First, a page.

Child in rear-facing car seat

The American Academy of Pediatrics (AAP) has removed the age guideline for determining how long children should stay rear-facing in their child car seats—placing the emphasis instead on the height and weight limits of the seats.

Previously, the advice included a minimum age guideline of 2 years old for when the child should advance to the forward-facing orientation. This policy change reflects the latest available real-world pediatric injury data.

In this recommendation, Consumer Reports agrees with putting the emphasis on the size of the child.

“Parents and caregivers should never be in a rush to move kids along to the next seat type or orientation,” says Emily Thomas, Ph.D., auto safety engineer at Consumer Reports’ Auto Test Center. “Each move to the next step can actually be a step down in terms of a child’s overall safety. In this case, making the transition to forward-facing too early exposes your child to head and spine injuries during a crash.”

More on Car Seats

The AAP’s best-practice recommendations for other seat types remain unchanged.

“The policy has always said stay rear-facing until the child reaches the height or weight limit. Fundamentally there isn’t a difference in what we’re saying,” says Ben Hoffman, M.D., chair for the AAP’s Council on Injury, Violence, and Poison Prevention. “Everything we know continues to tell us that rear-facing is the safest way for kids to travel. Parents should keep their kid rear-facing as long as they can in their seat.”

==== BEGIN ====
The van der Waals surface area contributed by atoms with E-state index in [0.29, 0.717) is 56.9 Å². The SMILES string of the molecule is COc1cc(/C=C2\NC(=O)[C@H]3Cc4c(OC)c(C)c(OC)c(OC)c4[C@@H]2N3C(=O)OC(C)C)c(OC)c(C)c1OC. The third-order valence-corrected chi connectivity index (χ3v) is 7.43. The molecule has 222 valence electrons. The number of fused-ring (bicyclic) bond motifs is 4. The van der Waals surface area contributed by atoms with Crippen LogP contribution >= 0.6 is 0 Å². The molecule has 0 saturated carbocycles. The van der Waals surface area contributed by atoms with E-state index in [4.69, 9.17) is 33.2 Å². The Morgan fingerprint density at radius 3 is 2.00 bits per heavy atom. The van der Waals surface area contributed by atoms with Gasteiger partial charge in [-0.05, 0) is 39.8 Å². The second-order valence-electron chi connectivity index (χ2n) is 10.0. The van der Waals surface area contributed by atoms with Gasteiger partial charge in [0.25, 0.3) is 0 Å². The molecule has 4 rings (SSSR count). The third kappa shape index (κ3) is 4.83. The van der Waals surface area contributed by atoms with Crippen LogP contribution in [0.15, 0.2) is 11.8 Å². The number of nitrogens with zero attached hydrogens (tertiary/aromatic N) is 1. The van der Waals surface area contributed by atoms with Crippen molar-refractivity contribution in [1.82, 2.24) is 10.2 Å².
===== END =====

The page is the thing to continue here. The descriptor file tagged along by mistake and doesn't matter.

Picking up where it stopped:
What This Change Means for Parents

  • Don’t be tempted to immediately move children to a forward-facing seat once they have outgrown their rear-facing-only infant car seat (one with a detachable carrier). At that point in time, children need to be moved to a convertible seat, but they should remain rear-facing. 
  • Most babies first outgrow their infant car seat by height rather than by weight, Thomas said. Because of that, we recommend that parents switch from a rear-facing infant seat to a rear-facing convertible car seat no later than your child’s first birthday.
  • Once in a convertible seat, parents should keep children rear-facing until they have reach the height or weight limit for the seat. 
  • Rear-facing infant seats still provide the best fit for newborns and offer the convenience of a detachable carrier, so parents can expect to need a minimum of three seats to best protect their children through the car-seat years: a rear-facing infant seat, a convertible seat (used rear-facing first, then transitioned to forward-facing when appropriate) and a booster seat. See our car-seat timeline below.
car seat timeline